ABA responds to diabetes-sugary beverages link in health journal

WASHINGTON and WINSTON-SALEM, NC: Soft drink and donut makers are responding to another wave of accusations about their role in the obesity epidemic.

WASHINGTON and WINSTON-SALEM, NC: Soft drink and donut makers are responding to another wave of accusations about their role in the obesity epidemic.

A study linking obesity and diabetes to sugary beverages such as soda and fruit juice has elicited a swift response from a beverage trade group, and virtually none from the manufacturers themselves.

"It is scientifically indefensible to blame any one food or beverage for increasing the risk of type 2 diabetes, a disease which is commonly known to have multiple causes and risk factors," the American Beverage Association stated in a press release on Tuesday.

The group has also made its policy directors available to comment on the study, which appeared Wednesday in the Journal of the American Medical Association.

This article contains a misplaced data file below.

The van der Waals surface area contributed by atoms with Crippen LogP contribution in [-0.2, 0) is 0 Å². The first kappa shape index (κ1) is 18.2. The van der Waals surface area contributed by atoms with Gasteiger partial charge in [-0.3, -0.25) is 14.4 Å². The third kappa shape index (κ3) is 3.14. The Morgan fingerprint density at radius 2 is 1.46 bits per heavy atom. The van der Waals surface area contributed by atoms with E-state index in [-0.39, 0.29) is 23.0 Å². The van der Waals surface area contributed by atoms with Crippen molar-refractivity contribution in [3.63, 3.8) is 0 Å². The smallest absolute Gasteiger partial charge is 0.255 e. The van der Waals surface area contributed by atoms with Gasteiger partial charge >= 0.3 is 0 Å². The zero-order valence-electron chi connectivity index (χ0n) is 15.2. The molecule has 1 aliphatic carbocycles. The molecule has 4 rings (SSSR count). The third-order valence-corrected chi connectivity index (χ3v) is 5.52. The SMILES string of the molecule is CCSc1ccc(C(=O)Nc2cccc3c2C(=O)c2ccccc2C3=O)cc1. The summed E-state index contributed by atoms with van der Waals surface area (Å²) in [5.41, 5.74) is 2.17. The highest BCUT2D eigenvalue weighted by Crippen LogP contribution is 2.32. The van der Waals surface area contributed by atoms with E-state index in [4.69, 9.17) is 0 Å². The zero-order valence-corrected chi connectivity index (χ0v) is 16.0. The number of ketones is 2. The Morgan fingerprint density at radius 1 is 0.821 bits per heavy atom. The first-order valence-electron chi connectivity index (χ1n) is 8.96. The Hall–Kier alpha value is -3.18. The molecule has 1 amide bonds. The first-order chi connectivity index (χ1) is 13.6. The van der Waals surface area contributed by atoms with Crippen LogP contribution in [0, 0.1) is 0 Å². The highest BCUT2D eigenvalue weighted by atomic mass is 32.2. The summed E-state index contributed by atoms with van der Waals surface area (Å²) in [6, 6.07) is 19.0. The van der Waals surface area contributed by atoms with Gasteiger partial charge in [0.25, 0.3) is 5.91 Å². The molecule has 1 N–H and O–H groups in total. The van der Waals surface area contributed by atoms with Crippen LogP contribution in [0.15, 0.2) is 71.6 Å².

Representatives from both Coca-Cola and Pepsi Co. referred all media calls to the beverage group and said there will be no further response.

This is hardly the first time the industry has been criticized.

But at Krispy Kreme, the PR department was caught by surprise when a decade-old promotional program received a wave of media attention.

The program rewards free donuts for good grades.

Krispy Kreme, which handles the promotion in-house, also worked with its internal PR staff to respond to reporters, said Amy Hughes, corporate communications director.

"This came out of the blue," she said. "It's just what we do to be part of the community. It's not something that we've ever been concerned about."

Hughes noted that the Palm Beach County program is one of many nationwide.

Vikki Middlebrooks, a public affairs specialist for the Palm Beach County School District, noted the story originated when a Palm Beach Post reporter contrasted the Krispy Kreme promotion with the district's nutrition program.

Dozens of newspapers ran The Associated Press wire story on the controversy.

"We're not oblivious to the dietary concerns that exist in this country today," Hughes said, adding that Krispy Kreme has stuck to its message in its response to the media. "We always say that it's an indulgence that can be enjoyed responsibly."

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